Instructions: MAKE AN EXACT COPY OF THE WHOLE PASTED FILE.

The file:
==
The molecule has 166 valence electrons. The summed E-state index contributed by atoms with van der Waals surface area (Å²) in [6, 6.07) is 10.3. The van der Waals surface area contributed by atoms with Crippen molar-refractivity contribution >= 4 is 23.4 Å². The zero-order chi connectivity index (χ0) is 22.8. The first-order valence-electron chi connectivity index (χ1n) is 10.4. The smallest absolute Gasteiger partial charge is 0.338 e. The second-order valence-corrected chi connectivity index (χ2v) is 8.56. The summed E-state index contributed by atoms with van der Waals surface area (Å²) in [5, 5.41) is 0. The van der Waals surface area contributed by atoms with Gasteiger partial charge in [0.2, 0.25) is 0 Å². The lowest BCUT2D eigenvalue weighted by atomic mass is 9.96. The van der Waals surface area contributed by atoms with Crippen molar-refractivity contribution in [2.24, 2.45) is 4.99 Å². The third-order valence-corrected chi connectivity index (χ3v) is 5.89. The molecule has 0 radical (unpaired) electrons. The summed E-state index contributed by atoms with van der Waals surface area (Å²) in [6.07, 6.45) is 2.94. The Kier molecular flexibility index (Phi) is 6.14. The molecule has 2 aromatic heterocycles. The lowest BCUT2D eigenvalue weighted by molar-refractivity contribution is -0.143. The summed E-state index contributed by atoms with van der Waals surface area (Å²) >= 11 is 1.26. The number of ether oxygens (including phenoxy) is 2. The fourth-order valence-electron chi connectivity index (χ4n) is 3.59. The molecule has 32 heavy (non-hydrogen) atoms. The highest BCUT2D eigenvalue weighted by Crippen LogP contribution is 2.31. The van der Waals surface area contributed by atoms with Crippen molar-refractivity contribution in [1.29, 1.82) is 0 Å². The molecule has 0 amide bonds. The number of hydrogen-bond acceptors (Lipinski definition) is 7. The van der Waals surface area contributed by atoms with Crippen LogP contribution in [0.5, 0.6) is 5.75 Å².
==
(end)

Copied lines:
The molecule has 166 valence electrons. The summed E-state index contributed by atoms with van der Waals surface area (Å²) in [6, 6.07) is 10.3. The van der Waals surface area contributed by atoms with Crippen molar-refractivity contribution >= 4 is 23.4 Å². The zero-order chi connectivity index (χ0) is 22.8. The first-order valence-electron chi connectivity index (χ1n) is 10.4. The smallest absolute Gasteiger partial charge is 0.338 e. The second-order valence-corrected chi connectivity index (χ2v) is 8.56. The summed E-state index contributed by atoms with van der Waals surface area (Å²) in [5, 5.41) is 0. The van der Waals surface area contributed by atoms with Gasteiger partial charge in [0.2, 0.25) is 0 Å². The lowest BCUT2D eigenvalue weighted by atomic mass is 9.96. The van der Waals surface area contributed by atoms with Crippen molar-refractivity contribution in [2.24, 2.45) is 4.99 Å². The third-order valence-corrected chi connectivity index (χ3v) is 5.89. The molecule has 0 radical (unpaired) electrons. The summed E-state index contributed by atoms with van der Waals surface area (Å²) in [6.07, 6.45) is 2.94. The Kier molecular flexibility index (Phi) is 6.14. The molecule has 2 aromatic heterocycles. The lowest BCUT2D eigenvalue weighted by molar-refractivity contribution is -0.143. The summed E-state index contributed by atoms with van der Waals surface area (Å²) >= 11 is 1.26. The number of ether oxygens (including phenoxy) is 2. The fourth-order valence-electron chi connectivity index (χ4n) is 3.59. The molecule has 32 heavy (non-hydrogen) atoms. The highest BCUT2D eigenvalue weighted by Crippen LogP contribution is 2.31. The van der Waals surface area contributed by atoms with Crippen molar-refractivity contribution in [1.29, 1.82) is 0 Å². The molecule has 0 amide bonds. The number of hydrogen-bond acceptors (Lipinski definition) is 7. The van der Waals surface area contributed by atoms with Crippen LogP contribution in [0.5, 0.6) is 5.75 Å².